Also sharing their experiences, another cluster of 25 farmers in Ayetoro, Yewa North local council area of Ogun State, said they were able to cultivate 65 ha of cassava farmland with the cassava-planting machine, as against the small ha of land they cultivated in previous years.
Speaking on behalf of the group, Mr. Idowu Friday, said: “The difference between mechanisation and manual farming is that with mechanisation we were able to cultivate large ha of land compared with manual. With the use of labour in planting, no amount of labour you employ can finish one ha in two weeks, but with mechanisation you can finish one ha in just 45 minutes.
“Through AATF CAMAP project, we have been able to know how to plant cassava using modern method. We have also been taught how to apply insecticide in large quantities. We have received series of training from them. We have also enjoyed full assistance of mechanisation from AATF,” Friday concluded.
Omowunmi, the coordinator of AATF-CAMAP programme later told journalists that the CAMAP programme is primarily targeted at youths and women, revealing the foundation traveled across the world to look for machines that would ease the stress of cultivating cassava in Nigeria.
He explained: “Before a farmer could be part of this programme, he must have a minimum of one hectare, and the farm should not be about five km away from where there is good network of roads because we are thinking of the harvest season where trucks will be coming in.”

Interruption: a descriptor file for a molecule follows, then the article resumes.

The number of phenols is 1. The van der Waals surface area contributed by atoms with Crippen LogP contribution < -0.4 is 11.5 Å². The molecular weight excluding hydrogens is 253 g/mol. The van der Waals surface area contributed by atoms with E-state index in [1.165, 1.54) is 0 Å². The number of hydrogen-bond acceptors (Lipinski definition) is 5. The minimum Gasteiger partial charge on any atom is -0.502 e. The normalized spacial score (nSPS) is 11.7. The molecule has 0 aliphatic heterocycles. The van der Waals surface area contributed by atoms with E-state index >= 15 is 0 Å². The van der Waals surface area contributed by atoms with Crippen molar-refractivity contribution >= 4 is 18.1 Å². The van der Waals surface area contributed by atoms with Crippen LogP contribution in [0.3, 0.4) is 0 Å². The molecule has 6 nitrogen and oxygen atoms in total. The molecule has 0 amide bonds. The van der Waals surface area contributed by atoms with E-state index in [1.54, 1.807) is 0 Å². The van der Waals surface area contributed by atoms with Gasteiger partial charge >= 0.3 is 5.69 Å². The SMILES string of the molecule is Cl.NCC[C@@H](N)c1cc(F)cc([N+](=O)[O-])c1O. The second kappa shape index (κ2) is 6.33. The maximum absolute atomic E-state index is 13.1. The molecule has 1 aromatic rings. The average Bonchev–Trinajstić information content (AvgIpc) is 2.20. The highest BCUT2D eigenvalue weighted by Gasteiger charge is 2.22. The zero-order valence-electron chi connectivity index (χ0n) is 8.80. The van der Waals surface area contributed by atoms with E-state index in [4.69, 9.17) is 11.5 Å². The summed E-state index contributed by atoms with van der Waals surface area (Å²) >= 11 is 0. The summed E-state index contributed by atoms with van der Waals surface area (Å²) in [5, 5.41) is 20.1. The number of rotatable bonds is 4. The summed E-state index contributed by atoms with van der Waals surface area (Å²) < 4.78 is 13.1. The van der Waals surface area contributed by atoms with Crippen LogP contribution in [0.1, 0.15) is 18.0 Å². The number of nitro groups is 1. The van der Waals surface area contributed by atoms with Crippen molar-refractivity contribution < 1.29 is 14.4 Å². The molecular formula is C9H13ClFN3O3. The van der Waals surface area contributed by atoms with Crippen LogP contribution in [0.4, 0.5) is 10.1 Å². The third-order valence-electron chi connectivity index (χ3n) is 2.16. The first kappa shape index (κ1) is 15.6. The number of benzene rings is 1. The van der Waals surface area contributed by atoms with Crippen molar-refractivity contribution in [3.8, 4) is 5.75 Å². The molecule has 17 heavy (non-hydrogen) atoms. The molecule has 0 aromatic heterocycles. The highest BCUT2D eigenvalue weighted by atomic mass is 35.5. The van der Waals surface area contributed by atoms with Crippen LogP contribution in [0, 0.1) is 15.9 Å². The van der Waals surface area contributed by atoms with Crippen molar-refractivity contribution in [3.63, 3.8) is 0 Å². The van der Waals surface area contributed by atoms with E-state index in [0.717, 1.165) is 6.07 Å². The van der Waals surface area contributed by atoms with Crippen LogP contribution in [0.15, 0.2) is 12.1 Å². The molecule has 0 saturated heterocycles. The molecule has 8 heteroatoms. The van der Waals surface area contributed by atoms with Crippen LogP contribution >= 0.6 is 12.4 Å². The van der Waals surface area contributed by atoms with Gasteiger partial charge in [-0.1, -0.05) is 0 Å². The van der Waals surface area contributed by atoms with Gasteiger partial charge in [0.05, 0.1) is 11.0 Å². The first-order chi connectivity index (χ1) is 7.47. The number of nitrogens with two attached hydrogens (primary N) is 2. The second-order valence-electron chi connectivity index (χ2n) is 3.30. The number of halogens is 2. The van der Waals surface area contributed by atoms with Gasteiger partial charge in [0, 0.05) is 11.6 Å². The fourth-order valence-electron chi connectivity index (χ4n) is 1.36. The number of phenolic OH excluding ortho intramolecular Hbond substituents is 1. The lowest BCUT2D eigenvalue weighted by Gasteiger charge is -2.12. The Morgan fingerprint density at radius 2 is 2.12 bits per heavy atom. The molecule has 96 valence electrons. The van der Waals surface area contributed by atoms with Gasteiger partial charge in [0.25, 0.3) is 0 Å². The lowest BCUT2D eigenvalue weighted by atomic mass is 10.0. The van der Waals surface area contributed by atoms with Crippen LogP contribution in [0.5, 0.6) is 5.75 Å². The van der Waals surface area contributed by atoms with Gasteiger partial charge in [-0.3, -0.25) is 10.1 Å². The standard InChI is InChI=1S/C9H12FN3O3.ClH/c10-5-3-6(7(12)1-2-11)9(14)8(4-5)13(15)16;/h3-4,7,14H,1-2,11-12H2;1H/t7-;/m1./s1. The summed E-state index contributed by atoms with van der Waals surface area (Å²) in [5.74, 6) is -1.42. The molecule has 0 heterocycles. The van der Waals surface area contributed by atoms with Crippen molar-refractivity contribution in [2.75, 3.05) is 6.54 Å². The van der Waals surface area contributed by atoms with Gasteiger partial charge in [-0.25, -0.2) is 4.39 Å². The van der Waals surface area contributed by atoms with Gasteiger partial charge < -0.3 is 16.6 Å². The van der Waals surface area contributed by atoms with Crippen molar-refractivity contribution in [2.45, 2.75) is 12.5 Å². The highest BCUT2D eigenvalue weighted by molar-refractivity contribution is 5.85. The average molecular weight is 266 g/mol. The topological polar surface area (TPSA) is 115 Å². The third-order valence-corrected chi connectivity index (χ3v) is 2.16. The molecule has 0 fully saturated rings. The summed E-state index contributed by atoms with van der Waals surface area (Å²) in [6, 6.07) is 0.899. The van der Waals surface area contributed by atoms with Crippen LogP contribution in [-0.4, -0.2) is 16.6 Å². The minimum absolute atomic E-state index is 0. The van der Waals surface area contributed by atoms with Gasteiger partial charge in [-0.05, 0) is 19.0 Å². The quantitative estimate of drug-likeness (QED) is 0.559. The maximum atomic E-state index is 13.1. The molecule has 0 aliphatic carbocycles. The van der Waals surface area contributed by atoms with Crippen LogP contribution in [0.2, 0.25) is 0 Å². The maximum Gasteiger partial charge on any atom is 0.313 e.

According to Omowunmi , with manual method of cassava farming, the highest yield a farmer could get as harvest is between 10 to 15 tons per ha, but with mechanisation, a farmer is assured of getting up to 35 tons per hectare, “this is far profitable for farmers.
“What we are preaching is the use of mechanised cassava farming and the use of the right agronomics practices that will reduce the drudgeries, increase farmers’ yields and income and to make food available in the continent.”
Omowunmi said: “Our CAMAP programme has really changed the attitudes of farmers towards planting cassava. We are changing their orientation on cassava; before they perceived cassava as a poor man’s crop, but now we are telling them that cassava is an industrial crop and they can make huge amount of money in it. As we go along, we are making some progress; some of the farmers now see cassava as a moneymaking business.
Head of Communications and Partnerships Unit, Mr. Umaru Abu, said: “Since inception, the project has revolutionalised cassava production through increased adoption of mechanisation and associated practices that have guaranteed higher yield and linkage to markets for our farmers. This project is designed to galvanise the private sector to take the lead in service provision of cassava mechanisation equipment to farmers in Nigeria and Africa at large.
“Over the years, AATF has worked with various partners and stakeholders across the cassava value chain, which has led to the successes achieved so far. We went out to identify new developing and agricultural technologies adoptable and useful for cassava farmers to address all the constraints in cassava value chain. We have also identified technologies to solve the constraints with a view to improving the value chain.
Gbadamosi Ibrahim, a tractor operator is one of the 30 service providers trained by the AATF on the operation of the cassava-planting machine. “I am one of the 30 service providers trained by AATF, after the training they brought the machines and since then I have been providing services to farmers through AATF in different locations,” he said.